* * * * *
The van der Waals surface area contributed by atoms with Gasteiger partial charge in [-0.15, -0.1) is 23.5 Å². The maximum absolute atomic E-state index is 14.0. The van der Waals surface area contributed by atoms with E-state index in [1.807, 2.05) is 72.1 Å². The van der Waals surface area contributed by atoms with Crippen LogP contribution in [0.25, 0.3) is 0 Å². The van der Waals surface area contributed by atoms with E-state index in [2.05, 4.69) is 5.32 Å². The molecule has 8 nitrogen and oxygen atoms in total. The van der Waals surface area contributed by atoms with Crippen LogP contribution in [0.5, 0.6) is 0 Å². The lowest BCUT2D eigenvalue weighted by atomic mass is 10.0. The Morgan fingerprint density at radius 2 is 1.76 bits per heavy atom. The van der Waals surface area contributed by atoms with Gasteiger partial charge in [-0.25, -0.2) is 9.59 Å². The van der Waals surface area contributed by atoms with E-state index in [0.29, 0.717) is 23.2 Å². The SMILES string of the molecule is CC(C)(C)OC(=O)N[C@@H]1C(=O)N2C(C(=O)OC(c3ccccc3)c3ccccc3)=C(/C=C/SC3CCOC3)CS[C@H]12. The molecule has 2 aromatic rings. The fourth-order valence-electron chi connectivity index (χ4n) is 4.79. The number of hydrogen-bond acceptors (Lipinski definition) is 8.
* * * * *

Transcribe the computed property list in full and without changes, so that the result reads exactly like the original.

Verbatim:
The van der Waals surface area contributed by atoms with Gasteiger partial charge in [-0.15, -0.1) is 23.5 Å². The maximum absolute atomic E-state index is 14.0. The van der Waals surface area contributed by atoms with E-state index in [1.807, 2.05) is 72.1 Å². The van der Waals surface area contributed by atoms with Crippen LogP contribution in [0.25, 0.3) is 0 Å². The van der Waals surface area contributed by atoms with E-state index in [2.05, 4.69) is 5.32 Å². The molecule has 8 nitrogen and oxygen atoms in total. The van der Waals surface area contributed by atoms with Crippen LogP contribution in [0.5, 0.6) is 0 Å². The lowest BCUT2D eigenvalue weighted by atomic mass is 10.0. The Morgan fingerprint density at radius 2 is 1.76 bits per heavy atom. The van der Waals surface area contributed by atoms with Gasteiger partial charge in [-0.25, -0.2) is 9.59 Å². The van der Waals surface area contributed by atoms with E-state index in [0.29, 0.717) is 23.2 Å². The SMILES string of the molecule is CC(C)(C)OC(=O)N[C@@H]1C(=O)N2C(C(=O)OC(c3ccccc3)c3ccccc3)=C(/C=C/SC3CCOC3)CS[C@H]12. The molecule has 2 aromatic rings. The fourth-order valence-electron chi connectivity index (χ4n) is 4.79. The number of hydrogen-bond acceptors (Lipinski definition) is 8.